Do not take trandolapril and verapamil if you are pregnant or breast-feeding. If you become pregnant while taking trandolapril and verapamil, call your doctor immediately.
The combination of trandolapril and verapamil is used to treat high blood pressure. It is a combination of two medications. It decreases certain chemicals that tighten the blood vessels, so blood flows more smoothly. It also relaxes your blood vessels so your heart does not have to pump as hard.
This medication is sometimes prescribed for other uses; ask your doctor or pharmacist for more information.
The combination of trandolapril and verapamil comes as a tablet to take by mouth. It is usually taken once a day. The tablet should be swallowed whole. Do not chew, divide, or crush the tablets. Follow the directions on your prescription label carefully, and ask your doctor or pharmacist to explain any part you do not understand. Take trandolapril and verapamil exactly as directed. Do not take more or less of it or take it more often than prescribed by your doctor.
The combination of trandolapril and verapamil controls high blood pressure but does not cure it. Continue to take trandolapril and verapamil even if you feel well. Do not stop taking trandolapril and verapamil without talking to your doctor.
Before taking trandolapril and verapamil,
Trandolapril and verapamil may cause an upset stomach. Take trandolapril and verapamil with food or milk.Talk to your doctor before using salt substitutes containing potassium. If your doctor prescribes a low-salt or low-sodium diet, follow these directions carefully.
Take the missed dose as soon as you remember it. However, if it is almost time for the next dose, skip the missed dose and continue your regular dosing schedule. Do not take a double dose to make up for a missed one.
Trandolapril and verapamil may cause side effects. Tell your doctor if any of these symptoms are severe or do not go away:
If you experience any of the following symptoms, call your doctor immediately:
If you experience a serious side effect, you or your doctor may send a report to the Food and Drug Administration's (FDA) MedWatch Adverse Event Reporting program online ( Web Site ) or by phone (1-800-332-1088).
Keep this medication in the container it came in, tightly closed, and out of reach of children. Store it at room temperature and away from excess heat and moisture (not in the bathroom).
Unneeded medications should be disposed of in special ways to ensure that pets, children, and other people cannot consume them. However, you should not flush this medication down the toilet. Instead, the best way to dispose of your medication is through a medicine take-back program. Talk to your pharmacist or contact your local garbage/recycling department to learn about take-back programs in your community. See the FDA's Safe Disposal of Medicines website ( Web Site) for more information if you do not have access to a take-back program.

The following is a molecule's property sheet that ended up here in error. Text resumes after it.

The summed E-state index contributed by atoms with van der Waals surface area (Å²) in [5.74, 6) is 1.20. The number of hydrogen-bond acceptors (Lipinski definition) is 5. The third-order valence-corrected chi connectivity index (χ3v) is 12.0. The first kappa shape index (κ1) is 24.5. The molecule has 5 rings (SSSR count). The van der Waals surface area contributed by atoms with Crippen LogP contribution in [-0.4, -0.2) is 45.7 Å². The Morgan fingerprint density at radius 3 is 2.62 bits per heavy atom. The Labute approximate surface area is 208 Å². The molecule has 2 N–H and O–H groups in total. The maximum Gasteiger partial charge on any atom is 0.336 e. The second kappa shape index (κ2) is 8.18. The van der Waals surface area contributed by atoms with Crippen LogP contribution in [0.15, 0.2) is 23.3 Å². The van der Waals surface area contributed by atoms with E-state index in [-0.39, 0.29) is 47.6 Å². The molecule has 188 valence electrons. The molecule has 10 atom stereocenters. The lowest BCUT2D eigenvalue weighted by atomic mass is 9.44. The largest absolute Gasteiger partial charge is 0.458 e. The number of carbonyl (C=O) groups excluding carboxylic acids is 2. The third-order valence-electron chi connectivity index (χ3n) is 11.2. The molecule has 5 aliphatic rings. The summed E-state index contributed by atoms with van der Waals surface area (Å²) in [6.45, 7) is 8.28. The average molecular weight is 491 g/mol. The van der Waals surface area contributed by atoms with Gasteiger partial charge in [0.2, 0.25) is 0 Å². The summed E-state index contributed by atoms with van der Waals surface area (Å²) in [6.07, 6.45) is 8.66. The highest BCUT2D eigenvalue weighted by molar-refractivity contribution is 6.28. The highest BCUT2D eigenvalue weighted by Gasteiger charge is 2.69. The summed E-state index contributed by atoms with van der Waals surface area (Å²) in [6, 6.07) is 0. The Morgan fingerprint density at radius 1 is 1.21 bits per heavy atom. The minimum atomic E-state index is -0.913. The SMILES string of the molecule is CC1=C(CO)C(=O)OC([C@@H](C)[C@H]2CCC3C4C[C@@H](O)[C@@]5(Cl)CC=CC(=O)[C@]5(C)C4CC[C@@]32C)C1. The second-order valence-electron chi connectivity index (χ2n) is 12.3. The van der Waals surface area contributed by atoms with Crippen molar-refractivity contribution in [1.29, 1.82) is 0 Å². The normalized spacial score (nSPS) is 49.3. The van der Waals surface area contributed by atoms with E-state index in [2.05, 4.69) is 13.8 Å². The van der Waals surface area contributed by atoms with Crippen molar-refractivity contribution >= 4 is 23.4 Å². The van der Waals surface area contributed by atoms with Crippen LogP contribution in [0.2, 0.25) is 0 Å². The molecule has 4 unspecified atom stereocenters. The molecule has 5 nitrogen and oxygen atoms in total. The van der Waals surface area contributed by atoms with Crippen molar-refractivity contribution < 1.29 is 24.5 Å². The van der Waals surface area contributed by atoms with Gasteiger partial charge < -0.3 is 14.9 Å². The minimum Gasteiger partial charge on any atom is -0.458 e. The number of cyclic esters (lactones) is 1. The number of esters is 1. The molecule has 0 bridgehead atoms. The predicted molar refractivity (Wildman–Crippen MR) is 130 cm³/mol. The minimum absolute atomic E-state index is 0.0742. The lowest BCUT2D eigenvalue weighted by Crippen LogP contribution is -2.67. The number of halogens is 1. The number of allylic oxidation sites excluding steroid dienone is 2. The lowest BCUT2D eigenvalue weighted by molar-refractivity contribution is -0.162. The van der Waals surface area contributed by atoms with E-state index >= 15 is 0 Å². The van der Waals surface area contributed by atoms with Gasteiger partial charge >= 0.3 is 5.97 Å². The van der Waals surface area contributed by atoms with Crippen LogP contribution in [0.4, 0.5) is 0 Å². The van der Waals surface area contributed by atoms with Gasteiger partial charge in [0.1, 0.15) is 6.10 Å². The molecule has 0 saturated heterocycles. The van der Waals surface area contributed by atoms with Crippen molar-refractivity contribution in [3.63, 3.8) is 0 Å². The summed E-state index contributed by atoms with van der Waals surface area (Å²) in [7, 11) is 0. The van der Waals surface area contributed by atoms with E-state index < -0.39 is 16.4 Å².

It is important to keep all medication out of sight and reach of children as many containers (such as weekly pill minders and those for eye drops, creams, patches, and inhalers) are not child-resistant and young children can open them easily. To protect young children from poisoning, always lock safety caps and immediately place the medication in a safe location – one that is up and away and out of their sight and reach. Web Site
In case of overdose, call the poison control helpline at 1-800-222-1222. Information is also available online at Web Site. If the victim has collapsed, had a seizure, has trouble breathing, or can't be awakened, immediately call emergency services at 911.
Keep all appointments with your doctor and the laboratory. Your blood pressure should be checked regularly to determine your response to trandolapril and verapamil.
Your doctor may ask you to check your pulse (heart rate) daily and will tell you how fast it should be. If your pulse is slower than it should be, call your doctor for directions on taking trandolapril and verapamil that day. Ask your doctor or pharmacist to teach you how to check your pulse.
Do not let anyone else take your medication. Ask your pharmacist any questions you have about refilling your prescription.
It is important for you to keep a written list of all of the prescription and nonprescription (over-the-counter) medicines you are taking, as well as any products such as vitamins, minerals, or other dietary supplements. You should bring this list with you each time you visit a doctor or if you are admitted to a hospital. It is also important information to carry with you in case of emergencies.
AHFS® Consumer Medication Information. © Copyright, The American Society of Health-System Pharmacists, Inc., 7272 Wisconsin Avenue, Bethesda, Maryland. All Rights Reserved. Duplication for commercial use must be authorized by ASHP.
Selected Revisions: July 15, 2018.